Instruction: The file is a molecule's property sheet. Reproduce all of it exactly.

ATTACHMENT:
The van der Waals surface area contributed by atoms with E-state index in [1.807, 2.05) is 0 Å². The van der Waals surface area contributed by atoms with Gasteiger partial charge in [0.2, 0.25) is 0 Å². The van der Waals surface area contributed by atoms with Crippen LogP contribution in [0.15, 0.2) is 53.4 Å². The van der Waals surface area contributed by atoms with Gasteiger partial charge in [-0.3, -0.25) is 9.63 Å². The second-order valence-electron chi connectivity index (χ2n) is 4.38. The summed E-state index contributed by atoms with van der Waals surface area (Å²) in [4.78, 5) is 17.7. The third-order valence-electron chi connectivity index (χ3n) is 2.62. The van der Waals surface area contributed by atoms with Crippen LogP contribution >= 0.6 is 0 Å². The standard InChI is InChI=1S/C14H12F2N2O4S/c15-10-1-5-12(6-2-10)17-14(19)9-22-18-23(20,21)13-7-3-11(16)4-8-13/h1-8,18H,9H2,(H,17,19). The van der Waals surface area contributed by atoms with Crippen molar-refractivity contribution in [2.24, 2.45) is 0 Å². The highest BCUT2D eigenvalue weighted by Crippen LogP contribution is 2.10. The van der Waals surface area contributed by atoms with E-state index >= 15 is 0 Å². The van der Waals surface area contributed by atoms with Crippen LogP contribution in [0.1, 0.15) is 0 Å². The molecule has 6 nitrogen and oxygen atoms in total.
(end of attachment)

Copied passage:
The van der Waals surface area contributed by atoms with E-state index in [1.807, 2.05) is 0 Å². The van der Waals surface area contributed by atoms with Gasteiger partial charge in [0.2, 0.25) is 0 Å². The van der Waals surface area contributed by atoms with Crippen LogP contribution in [0.15, 0.2) is 53.4 Å². The van der Waals surface area contributed by atoms with Gasteiger partial charge in [-0.3, -0.25) is 9.63 Å². The second-order valence-electron chi connectivity index (χ2n) is 4.38. The summed E-state index contributed by atoms with van der Waals surface area (Å²) in [4.78, 5) is 17.7. The third-order valence-electron chi connectivity index (χ3n) is 2.62. The van der Waals surface area contributed by atoms with Crippen LogP contribution >= 0.6 is 0 Å². The standard InChI is InChI=1S/C14H12F2N2O4S/c15-10-1-5-12(6-2-10)17-14(19)9-22-18-23(20,21)13-7-3-11(16)4-8-13/h1-8,18H,9H2,(H,17,19). The van der Waals surface area contributed by atoms with Crippen molar-refractivity contribution in [2.24, 2.45) is 0 Å². The highest BCUT2D eigenvalue weighted by Crippen LogP contribution is 2.10. The van der Waals surface area contributed by atoms with E-state index >= 15 is 0 Å². The van der Waals surface area contributed by atoms with Crippen LogP contribution in [0.1, 0.15) is 0 Å². The molecule has 6 nitrogen and oxygen atoms in total.